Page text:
Defendant moves pursuant to CPLR 3212 for summary judgment dismissing the complaint, and it sets forth numerous grounds with supporting documentary evidence thereof in support of the requested relief.
The plaintiff's complaint in the main action alleges two causes of action for recovery under a policy of insurance issued by the defendant to the plaintiff which policy provides for insurance coverage for losses sustained by fire and certain other hazards. The fire loss in question occurred on June 4, 1966 at premises apparently leased by the plaintiff and located in the County of Schenectady. As a result of the fire, plaintiff alleges substantial damages in the total amount of $65,000.
The policy in question is in the standard form required by section 168 of the New York State's Insurance Law, and it contained, among other provisions, the following conditions:
"The insured, as often as may be reasonably required, shall * * * submit to examinations under oath by any person named by this Company, and subscribe the same * * *
"No suit or action on this policy for the recovery of any claim shall be sustainable in any court of law or equity unless all the requirements of this policy shall have been complied with".
On July 7, 1966, the Grand Jury of the County of Schenectady returned a three-count indictment charging the plaintiff herein with two counts of malicious injury to property and one count of arson in the second degree. The indictment clearly indicates that these charges arose from the fire loss of June 4, 1966 which loss constitutes the basis of plaintiff's present civil action against this defendant.
On September 13, 1966, the defendant, through its attorneys, served a demand for an oral examination under oath of the plaintiff by certified mail upon the plaintiff. On September 19, 1966, plaintiff's attorney and the attorney for the defendant agreed to a seven-day extension of the date of the examination at the request of plaintiff's attorney. On the adjourned examination date, the plaintiff's attorney advised the defendant's attorney that the plaintiff would not submit to defendant's examination under oath at that time due to the then still outstanding criminal indictment. On October 6, 1966, defendant's attorneys specifically advised plaintiff and her attorney that as a result of her refusal to submit to the examination the defendant considered such act as a breach of the policy terms voiding the contract of insurance. On October 24, 1966, plaintiff's attorney advised defendant's attorney of his client's position regarding the examination:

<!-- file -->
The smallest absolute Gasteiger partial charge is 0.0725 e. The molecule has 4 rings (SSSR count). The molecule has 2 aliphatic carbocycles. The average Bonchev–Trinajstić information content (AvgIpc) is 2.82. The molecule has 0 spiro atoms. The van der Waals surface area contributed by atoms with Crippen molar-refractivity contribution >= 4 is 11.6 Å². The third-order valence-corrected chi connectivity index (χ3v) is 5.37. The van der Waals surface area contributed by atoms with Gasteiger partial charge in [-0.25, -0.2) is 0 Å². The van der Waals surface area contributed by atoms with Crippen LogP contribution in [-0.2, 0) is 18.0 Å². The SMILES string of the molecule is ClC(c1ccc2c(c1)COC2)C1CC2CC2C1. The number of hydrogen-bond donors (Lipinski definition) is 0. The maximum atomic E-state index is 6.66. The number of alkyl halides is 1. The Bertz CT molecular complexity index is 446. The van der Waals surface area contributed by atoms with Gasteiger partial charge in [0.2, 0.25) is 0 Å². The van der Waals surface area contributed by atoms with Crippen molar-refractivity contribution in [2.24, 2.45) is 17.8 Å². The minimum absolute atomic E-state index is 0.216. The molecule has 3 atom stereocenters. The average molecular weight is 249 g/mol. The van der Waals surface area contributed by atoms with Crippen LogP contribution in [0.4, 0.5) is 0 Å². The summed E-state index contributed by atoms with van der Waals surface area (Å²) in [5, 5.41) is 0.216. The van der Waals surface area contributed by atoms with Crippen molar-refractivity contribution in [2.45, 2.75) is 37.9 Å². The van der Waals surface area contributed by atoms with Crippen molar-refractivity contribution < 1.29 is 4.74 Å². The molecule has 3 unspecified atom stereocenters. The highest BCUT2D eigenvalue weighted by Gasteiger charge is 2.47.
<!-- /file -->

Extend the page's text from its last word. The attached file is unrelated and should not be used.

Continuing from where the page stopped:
"In response to your recent letter addressed to Mrs. Mary Restina, relative to the above captioned loss, please be advised that as I have told you over the phone and I repeat, I cannot have Mrs. Restina subject to an examination under oath at this time, since she is presently under indictment.
"As soon as this matter is disposed of, I will be glad to have Mrs. Restina submit to such examination."
Defendant's attorney's reply to plaintiff's attorney's letter, cited above, was to reiterate the defendant's position rejecting any claims of the plaintiff under the contract as a result of plaintiff's refusal to submit to the requested examination.
It then appears that the plaintiff was ultimately acquitted of all of the charges set forth in the indictment and, on March 9, 1967, her attorney advised defendant's attorney that the plaintiff was now available for the examination demanded by defendant on September 13, 1966. No examination was requested by defendant pursuant to this offer and, in June of 1967, this action against the defendant on the contract of insurance was commenced.
The above-cited facts set forth all of the necessary facts this court deems significant in order to determine the present motion. While defendant raises other independent matters in support of its motion for dismissal of the complaint, such matters need not be considered at this time in order for this court to determine the present controversy.
There is no question that the contract provisions applicable here must be construed liberally in favor of the insured (McNally v. Phoenix Ins. Co., 137 N. Y. 389). To grant the drastic relief sought by the defendant's present motion would not be justifiable for mere technical or unimportant omissions in the performance of the terms of the insurance contract (Porter v. Traders' Ins. Co., 164 N. Y. 504). To determine the present motion, the court is also required to determine that, based upon all of the papers submitted, there are no issues of fact surrounding the plaintiff's alleged breach of the contract terms as ...